I think there’s a character limit for titles, which is why I broke from my usual form of putting locales in the title. I saw too much today to condense it into one line! When I made the decision to break up the VA portion of the trip into three days, I really didn’t take into account the fact that I am impulsive and as such, might want to go do something random. Therefore, my Friday was long- but rewarding!
I left Bedford and got back on the Parkway. The very first stop, not even 50 feet after the intersection of the Parkway and VA43, was the Peaks of Otter. The Peaks features a lot of hiking trails as well as some historic buildings, such as Polly Wood’s Ordinary, an 1830s-era inn for travelers.
It was super foggy after the rain, so I had to cut out several of the hiking trails I planned to do there, but the ranger at the visitor’s center recommended that I do the Fallingwater Cascades trail since it went to a waterfall, not a mountain view. So I did.
The waterfall itself was kind of mediocre, compared to the others I’ve seen so far on this trip, but it was still pretty. Hiking the wet trail in the fog was SO fun too!
New favorite thing- hiking in the fog!!
At the James River Visitors’ Center, you have the chance to walk under the Parkway across the wide James River, a river that back in the day was a major transportation artery. There is a reproduction of an 1840s canal lock on display.
Just up the road from the James River is Otter Lake, which seems to be that area’s equivalent to Trout Lake in the Blowing Rock area. There is a path around the lake, most of which I was able to do except for a part that had washed out a swath too wide for me to cross without sinking in muddy water to my knee.
Now that’s what I call a stream crossing! The round concrete tablets looked to me like pylons but they worked for crossing.
As I was riding along up the Parkway, I saw a sign: “Natural Bridge of Virginia: NEXT RIGHT”. It was only about 2:30pm, so I decided, why not?? I’d seen it online and thought seriously about doing it, but that was as far as it went. So off I went. It’s only about 25 minutes off the Parkway, and the drive is pretty over to it. I’d never been to Natural Bridge, and I thoroughly enjoyed myself. Besides the bridge itself, there is a toy museum, an indoor butterfly exhibit, a wax museum (that I did not get to due to time constraints), a reconstructed Indian village, and a waterfall.
The Americana folk art toys were interesting, but then I turned around and saw the big display of Star Trek toys. Not gonna lie, I spent more time drooling over them than I did anything else in the toy museum.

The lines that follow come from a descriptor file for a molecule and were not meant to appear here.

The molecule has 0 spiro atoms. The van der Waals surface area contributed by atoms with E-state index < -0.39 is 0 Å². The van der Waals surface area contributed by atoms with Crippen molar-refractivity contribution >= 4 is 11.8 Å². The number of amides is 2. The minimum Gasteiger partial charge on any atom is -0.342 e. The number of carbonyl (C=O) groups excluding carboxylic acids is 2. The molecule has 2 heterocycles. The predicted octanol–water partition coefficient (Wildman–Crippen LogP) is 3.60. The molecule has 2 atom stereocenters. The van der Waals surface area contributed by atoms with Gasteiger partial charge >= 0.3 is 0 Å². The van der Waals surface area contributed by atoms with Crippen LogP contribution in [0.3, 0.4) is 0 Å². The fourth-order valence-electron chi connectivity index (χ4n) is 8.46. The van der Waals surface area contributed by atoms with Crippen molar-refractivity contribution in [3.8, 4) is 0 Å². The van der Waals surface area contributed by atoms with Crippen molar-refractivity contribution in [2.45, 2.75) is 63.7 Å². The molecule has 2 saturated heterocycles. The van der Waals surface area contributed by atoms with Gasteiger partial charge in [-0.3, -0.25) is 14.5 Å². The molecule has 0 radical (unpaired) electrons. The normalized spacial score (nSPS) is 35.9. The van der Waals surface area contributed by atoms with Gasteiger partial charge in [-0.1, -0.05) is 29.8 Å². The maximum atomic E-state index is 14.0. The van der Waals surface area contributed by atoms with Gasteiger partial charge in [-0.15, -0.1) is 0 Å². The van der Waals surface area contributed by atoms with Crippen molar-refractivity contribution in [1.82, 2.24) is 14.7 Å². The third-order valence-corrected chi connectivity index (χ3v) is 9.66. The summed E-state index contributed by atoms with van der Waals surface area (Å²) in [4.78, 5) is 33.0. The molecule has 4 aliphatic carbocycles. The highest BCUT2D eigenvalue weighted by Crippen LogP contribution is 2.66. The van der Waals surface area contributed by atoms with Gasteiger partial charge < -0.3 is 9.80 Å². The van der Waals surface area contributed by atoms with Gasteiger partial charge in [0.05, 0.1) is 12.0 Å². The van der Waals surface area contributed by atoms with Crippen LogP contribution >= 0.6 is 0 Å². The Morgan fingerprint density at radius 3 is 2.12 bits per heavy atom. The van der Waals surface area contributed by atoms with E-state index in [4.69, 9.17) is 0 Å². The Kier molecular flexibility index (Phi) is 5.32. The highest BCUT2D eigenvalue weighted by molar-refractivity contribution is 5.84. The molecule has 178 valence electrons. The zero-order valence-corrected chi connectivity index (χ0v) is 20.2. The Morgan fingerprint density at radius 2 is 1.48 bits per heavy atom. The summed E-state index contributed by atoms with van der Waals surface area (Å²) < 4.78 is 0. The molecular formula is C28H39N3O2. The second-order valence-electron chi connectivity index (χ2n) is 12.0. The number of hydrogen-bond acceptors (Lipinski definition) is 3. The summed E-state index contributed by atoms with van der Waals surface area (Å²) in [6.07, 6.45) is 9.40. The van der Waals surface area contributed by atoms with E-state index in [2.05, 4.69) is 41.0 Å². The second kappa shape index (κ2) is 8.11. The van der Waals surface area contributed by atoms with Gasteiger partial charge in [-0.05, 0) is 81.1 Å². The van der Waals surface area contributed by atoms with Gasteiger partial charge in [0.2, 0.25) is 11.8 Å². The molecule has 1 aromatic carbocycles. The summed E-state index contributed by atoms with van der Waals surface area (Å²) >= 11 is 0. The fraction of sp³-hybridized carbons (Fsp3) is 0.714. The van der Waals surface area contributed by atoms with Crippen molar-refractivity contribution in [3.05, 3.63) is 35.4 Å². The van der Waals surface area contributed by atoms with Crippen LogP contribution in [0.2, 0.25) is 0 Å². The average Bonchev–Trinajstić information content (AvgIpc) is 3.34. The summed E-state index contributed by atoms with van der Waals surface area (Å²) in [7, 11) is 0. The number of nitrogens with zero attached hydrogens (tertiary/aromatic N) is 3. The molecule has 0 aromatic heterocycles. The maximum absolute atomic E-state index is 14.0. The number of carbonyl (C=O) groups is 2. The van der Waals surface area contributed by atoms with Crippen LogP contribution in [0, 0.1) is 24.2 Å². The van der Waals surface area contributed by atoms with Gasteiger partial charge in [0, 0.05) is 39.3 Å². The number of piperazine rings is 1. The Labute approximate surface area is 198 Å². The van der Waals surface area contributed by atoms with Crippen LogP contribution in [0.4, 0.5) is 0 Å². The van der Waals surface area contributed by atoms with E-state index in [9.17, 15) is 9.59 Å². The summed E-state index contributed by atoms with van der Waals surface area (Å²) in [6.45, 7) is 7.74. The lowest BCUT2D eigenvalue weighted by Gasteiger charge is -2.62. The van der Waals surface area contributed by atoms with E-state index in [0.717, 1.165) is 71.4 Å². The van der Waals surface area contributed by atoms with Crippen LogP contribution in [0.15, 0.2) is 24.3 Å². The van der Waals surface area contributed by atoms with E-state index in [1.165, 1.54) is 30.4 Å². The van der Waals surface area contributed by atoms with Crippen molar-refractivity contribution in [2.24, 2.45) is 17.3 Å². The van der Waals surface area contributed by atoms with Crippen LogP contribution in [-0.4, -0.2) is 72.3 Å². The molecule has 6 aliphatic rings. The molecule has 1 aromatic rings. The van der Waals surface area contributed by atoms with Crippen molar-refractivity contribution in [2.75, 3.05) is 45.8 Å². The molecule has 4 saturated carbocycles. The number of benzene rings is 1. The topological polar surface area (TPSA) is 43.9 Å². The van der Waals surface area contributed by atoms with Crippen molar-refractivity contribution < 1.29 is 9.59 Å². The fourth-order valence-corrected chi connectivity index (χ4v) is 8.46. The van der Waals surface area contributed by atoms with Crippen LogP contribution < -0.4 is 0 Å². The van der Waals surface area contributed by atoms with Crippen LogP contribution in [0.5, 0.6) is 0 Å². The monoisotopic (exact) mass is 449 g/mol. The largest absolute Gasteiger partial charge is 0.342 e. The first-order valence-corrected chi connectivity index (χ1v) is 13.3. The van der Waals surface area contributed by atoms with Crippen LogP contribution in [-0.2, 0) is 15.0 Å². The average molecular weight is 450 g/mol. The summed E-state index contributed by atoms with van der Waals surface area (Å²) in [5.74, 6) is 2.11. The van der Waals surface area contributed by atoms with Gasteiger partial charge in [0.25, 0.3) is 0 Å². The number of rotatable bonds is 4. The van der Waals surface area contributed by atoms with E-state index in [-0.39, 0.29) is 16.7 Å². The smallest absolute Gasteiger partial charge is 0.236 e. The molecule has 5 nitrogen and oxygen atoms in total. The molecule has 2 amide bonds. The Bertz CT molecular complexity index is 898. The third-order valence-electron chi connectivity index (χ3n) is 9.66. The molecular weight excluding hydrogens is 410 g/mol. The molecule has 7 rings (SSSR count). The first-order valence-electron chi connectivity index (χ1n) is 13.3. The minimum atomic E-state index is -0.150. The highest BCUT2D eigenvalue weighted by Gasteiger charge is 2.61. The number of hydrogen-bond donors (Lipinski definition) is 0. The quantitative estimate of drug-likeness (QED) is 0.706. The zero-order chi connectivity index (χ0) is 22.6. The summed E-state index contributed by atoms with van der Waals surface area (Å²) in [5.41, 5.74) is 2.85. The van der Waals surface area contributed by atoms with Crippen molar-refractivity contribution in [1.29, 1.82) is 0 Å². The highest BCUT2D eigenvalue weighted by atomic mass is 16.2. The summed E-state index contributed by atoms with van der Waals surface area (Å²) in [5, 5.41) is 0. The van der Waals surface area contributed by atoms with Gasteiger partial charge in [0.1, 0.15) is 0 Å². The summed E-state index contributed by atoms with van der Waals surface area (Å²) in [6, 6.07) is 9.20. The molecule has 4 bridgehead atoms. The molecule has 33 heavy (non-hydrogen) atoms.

I had a blast in the indoor butterfly exhibit. They had just opened it the day before I went, and there were butterflies of all shapes and sizes flitting around. For some reason, moths scare the crap out of me but I love butterflies. The first shot of these three is a butterfly on me- dream fulfilled! Always wanted to hold a butterfly!!
The pictures just don’t prepare you for how darn big this thing is. It’s awesome! George Washington surveyed it back in the day, and then Thomas Jefferson bought it from the King of England for 20 shillings- the equivalent of about $2.40 in today’s money. Talk about a great real estate deal! Good ol’ TJ allowed the surrounding land to be mined in wartimes for materials needed, and in peacetimes many heads of state visited. First Lady Eleanor Roosevelt visited and wrote that she “was well pleased with [her] visit.”
On up the path from the Natural Bridge, there is a recreated Indian village typical of how the Native Americans lived in the area before the European settlers arrived. Further up at the end of the paved path, there is an overlook where you can view Lace Falls, a part of Cedar Creek, which eventually runs into the James River.
When I got back to the parking lot- decided to take the shuttle bus back rather than climbing the 137 steps back up to the entrance- it was 5pm, and I realized I’d better get back on the road if I expected to finish the Parkway in daylight hours, since I still had around 50 miles of that to go.
Yankee Horse Overlook combined three of my favoritest things on this earth: waterfalls, railroad tracks, and a hiking trail! The tracks are a reconstruction of narrow gauge tracks that used to crisscross the region decades ago for logging purposes. The trail leads to Wigwam Falls, a fairly small but still lovely waterfall very near the tracks. Too bad there wasn’t a good place I could safely climb up to in order to get a shot of the tracks with the falls in the background.
The view from Ravens Roost Overlook offered an unparalleled view into the Shenandoah Valley. It’s kind of interesting to note the different between the views here and the views much further south, around Waterrock Knob and Mount Mitchell. Here, it’s more of a valley view with mountains in the distance, whereas on the southerly end of the Parkway it’s ranges of mountains behind mountains behind mountains ad infinitum.
Abruptly I came to the end of the Parkway. As it was at the southern end of the Parkway, there was no fanfare whatsoever- just a continuing road to Skyline Drive, and an intersection with VA250 which led to I-64. Maybe I’ve built the Parkway up in my head to be this big deal to America, but it really seems to me like they would want to mark each end of it with nice signage. We Americans love making a big deal about anything possible, so why not about America’s Scenic Drive?
I’m kinda sad that the Parkway portion of this trip is over. I’m driving Skyline Drive today (Sunday) then I will have completed it. I’ve been planning this trip since September, so it’s rather odd to be nearly done with it. At least I’ll have the pictures and memories to last me a lifetime!!